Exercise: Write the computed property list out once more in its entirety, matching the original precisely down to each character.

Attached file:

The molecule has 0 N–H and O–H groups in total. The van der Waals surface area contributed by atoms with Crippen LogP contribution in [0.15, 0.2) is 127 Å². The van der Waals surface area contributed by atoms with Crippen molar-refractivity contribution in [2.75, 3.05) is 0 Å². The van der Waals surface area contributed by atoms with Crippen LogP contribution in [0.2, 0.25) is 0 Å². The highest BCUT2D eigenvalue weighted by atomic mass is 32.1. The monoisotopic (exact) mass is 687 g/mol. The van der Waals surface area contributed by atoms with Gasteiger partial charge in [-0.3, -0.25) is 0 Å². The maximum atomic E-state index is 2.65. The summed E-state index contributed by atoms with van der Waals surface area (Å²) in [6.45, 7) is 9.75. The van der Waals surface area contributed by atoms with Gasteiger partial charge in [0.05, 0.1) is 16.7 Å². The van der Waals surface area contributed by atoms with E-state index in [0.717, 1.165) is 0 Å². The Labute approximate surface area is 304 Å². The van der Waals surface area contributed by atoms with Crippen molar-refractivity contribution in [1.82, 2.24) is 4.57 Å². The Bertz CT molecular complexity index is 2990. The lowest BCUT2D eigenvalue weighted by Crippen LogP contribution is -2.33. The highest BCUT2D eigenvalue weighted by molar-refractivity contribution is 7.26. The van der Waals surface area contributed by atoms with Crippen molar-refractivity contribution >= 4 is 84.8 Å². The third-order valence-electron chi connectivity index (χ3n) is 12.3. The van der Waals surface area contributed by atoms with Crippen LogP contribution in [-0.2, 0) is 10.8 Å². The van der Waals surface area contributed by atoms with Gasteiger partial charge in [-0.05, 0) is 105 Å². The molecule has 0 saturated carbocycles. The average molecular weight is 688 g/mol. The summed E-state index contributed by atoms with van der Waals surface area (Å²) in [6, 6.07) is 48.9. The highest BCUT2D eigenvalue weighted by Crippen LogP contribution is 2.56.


The molecule has 0 N–H and O–H groups in total. The van der Waals surface area contributed by atoms with Crippen LogP contribution in [0.15, 0.2) is 127 Å². The van der Waals surface area contributed by atoms with Crippen molar-refractivity contribution in [2.75, 3.05) is 0 Å². The van der Waals surface area contributed by atoms with Crippen LogP contribution in [0.2, 0.25) is 0 Å². The highest BCUT2D eigenvalue weighted by atomic mass is 32.1. The monoisotopic (exact) mass is 687 g/mol. The van der Waals surface area contributed by atoms with Gasteiger partial charge in [-0.3, -0.25) is 0 Å². The maximum atomic E-state index is 2.65. The summed E-state index contributed by atoms with van der Waals surface area (Å²) in [6.45, 7) is 9.75. The van der Waals surface area contributed by atoms with Gasteiger partial charge in [0.05, 0.1) is 16.7 Å². The van der Waals surface area contributed by atoms with E-state index in [0.717, 1.165) is 0 Å². The Labute approximate surface area is 304 Å². The van der Waals surface area contributed by atoms with Crippen molar-refractivity contribution in [1.82, 2.24) is 4.57 Å². The Bertz CT molecular complexity index is 2990. The lowest BCUT2D eigenvalue weighted by Crippen LogP contribution is -2.33. The highest BCUT2D eigenvalue weighted by molar-refractivity contribution is 7.26. The van der Waals surface area contributed by atoms with Crippen molar-refractivity contribution >= 4 is 84.8 Å². The third-order valence-electron chi connectivity index (χ3n) is 12.3. The van der Waals surface area contributed by atoms with Crippen LogP contribution in [-0.2, 0) is 10.8 Å². The van der Waals surface area contributed by atoms with Gasteiger partial charge in [-0.05, 0) is 105 Å². The molecule has 0 saturated carbocycles. The average molecular weight is 688 g/mol. The summed E-state index contributed by atoms with van der Waals surface area (Å²) in [6, 6.07) is 48.9. The highest BCUT2D eigenvalue weighted by Crippen LogP contribution is 2.56.